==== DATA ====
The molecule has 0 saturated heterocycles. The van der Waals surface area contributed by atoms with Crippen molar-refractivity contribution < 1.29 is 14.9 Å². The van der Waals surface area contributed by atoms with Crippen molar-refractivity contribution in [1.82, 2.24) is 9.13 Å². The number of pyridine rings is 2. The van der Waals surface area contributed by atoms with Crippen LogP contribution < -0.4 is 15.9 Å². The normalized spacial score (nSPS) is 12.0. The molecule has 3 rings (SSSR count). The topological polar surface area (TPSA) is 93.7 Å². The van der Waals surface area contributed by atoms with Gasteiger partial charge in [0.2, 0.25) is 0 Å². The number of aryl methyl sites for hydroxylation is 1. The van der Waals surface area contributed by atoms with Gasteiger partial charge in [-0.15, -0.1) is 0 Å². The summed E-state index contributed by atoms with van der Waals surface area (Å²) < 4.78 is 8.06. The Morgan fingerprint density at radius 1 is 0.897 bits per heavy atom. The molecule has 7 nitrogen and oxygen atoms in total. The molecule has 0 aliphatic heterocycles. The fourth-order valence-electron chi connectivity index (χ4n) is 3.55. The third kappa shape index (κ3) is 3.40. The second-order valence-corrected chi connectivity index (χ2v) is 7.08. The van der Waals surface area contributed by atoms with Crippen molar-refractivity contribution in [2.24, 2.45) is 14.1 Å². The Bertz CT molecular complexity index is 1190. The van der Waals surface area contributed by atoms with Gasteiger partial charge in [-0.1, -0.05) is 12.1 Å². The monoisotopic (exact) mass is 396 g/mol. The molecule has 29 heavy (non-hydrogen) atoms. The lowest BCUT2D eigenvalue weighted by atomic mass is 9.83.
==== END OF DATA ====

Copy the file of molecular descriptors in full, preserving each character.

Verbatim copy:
The molecule has 0 saturated heterocycles. The van der Waals surface area contributed by atoms with Crippen molar-refractivity contribution < 1.29 is 14.9 Å². The van der Waals surface area contributed by atoms with Crippen molar-refractivity contribution in [1.82, 2.24) is 9.13 Å². The number of pyridine rings is 2. The van der Waals surface area contributed by atoms with Crippen LogP contribution < -0.4 is 15.9 Å². The normalized spacial score (nSPS) is 12.0. The molecule has 3 rings (SSSR count). The topological polar surface area (TPSA) is 93.7 Å². The van der Waals surface area contributed by atoms with Gasteiger partial charge in [0.2, 0.25) is 0 Å². The number of aryl methyl sites for hydroxylation is 1. The van der Waals surface area contributed by atoms with Gasteiger partial charge in [-0.15, -0.1) is 0 Å². The summed E-state index contributed by atoms with van der Waals surface area (Å²) < 4.78 is 8.06. The Morgan fingerprint density at radius 1 is 0.897 bits per heavy atom. The molecule has 7 nitrogen and oxygen atoms in total. The molecule has 0 aliphatic heterocycles. The fourth-order valence-electron chi connectivity index (χ4n) is 3.55. The third kappa shape index (κ3) is 3.40. The second-order valence-corrected chi connectivity index (χ2v) is 7.08. The van der Waals surface area contributed by atoms with Crippen molar-refractivity contribution in [2.24, 2.45) is 14.1 Å². The Bertz CT molecular complexity index is 1190. The van der Waals surface area contributed by atoms with Gasteiger partial charge in [-0.1, -0.05) is 12.1 Å². The monoisotopic (exact) mass is 396 g/mol. The molecule has 29 heavy (non-hydrogen) atoms. The lowest BCUT2D eigenvalue weighted by atomic mass is 9.83.